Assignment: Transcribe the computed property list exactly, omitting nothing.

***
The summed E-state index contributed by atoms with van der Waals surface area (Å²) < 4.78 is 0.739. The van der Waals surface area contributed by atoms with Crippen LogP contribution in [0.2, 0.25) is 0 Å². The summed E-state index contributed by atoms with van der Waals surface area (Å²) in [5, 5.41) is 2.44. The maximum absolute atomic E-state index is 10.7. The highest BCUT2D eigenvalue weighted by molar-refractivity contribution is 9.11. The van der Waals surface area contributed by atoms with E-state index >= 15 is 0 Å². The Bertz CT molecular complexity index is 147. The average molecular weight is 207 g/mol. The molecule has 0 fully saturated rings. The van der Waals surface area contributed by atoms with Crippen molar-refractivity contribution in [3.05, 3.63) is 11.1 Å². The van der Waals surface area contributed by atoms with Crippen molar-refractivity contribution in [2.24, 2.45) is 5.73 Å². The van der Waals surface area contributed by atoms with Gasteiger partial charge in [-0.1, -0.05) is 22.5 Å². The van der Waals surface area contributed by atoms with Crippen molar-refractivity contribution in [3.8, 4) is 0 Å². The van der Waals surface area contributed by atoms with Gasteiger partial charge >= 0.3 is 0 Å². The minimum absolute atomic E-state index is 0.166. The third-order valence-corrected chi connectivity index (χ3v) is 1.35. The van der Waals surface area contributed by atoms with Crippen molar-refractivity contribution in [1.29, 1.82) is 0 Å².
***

The summed E-state index contributed by atoms with van der Waals surface area (Å²) < 4.78 is 0.739. The van der Waals surface area contributed by atoms with Crippen LogP contribution in [0.2, 0.25) is 0 Å². The summed E-state index contributed by atoms with van der Waals surface area (Å²) in [5, 5.41) is 2.44. The maximum absolute atomic E-state index is 10.7. The highest BCUT2D eigenvalue weighted by molar-refractivity contribution is 9.11. The van der Waals surface area contributed by atoms with E-state index >= 15 is 0 Å². The Bertz CT molecular complexity index is 147. The average molecular weight is 207 g/mol. The molecule has 0 fully saturated rings. The van der Waals surface area contributed by atoms with Crippen molar-refractivity contribution in [3.05, 3.63) is 11.1 Å². The van der Waals surface area contributed by atoms with Crippen molar-refractivity contribution in [2.24, 2.45) is 5.73 Å². The van der Waals surface area contributed by atoms with Gasteiger partial charge in [-0.1, -0.05) is 22.5 Å². The van der Waals surface area contributed by atoms with Crippen molar-refractivity contribution in [3.8, 4) is 0 Å². The van der Waals surface area contributed by atoms with Gasteiger partial charge >= 0.3 is 0 Å². The minimum absolute atomic E-state index is 0.166. The third-order valence-corrected chi connectivity index (χ3v) is 1.35. The van der Waals surface area contributed by atoms with Crippen molar-refractivity contribution in [1.29, 1.82) is 0 Å².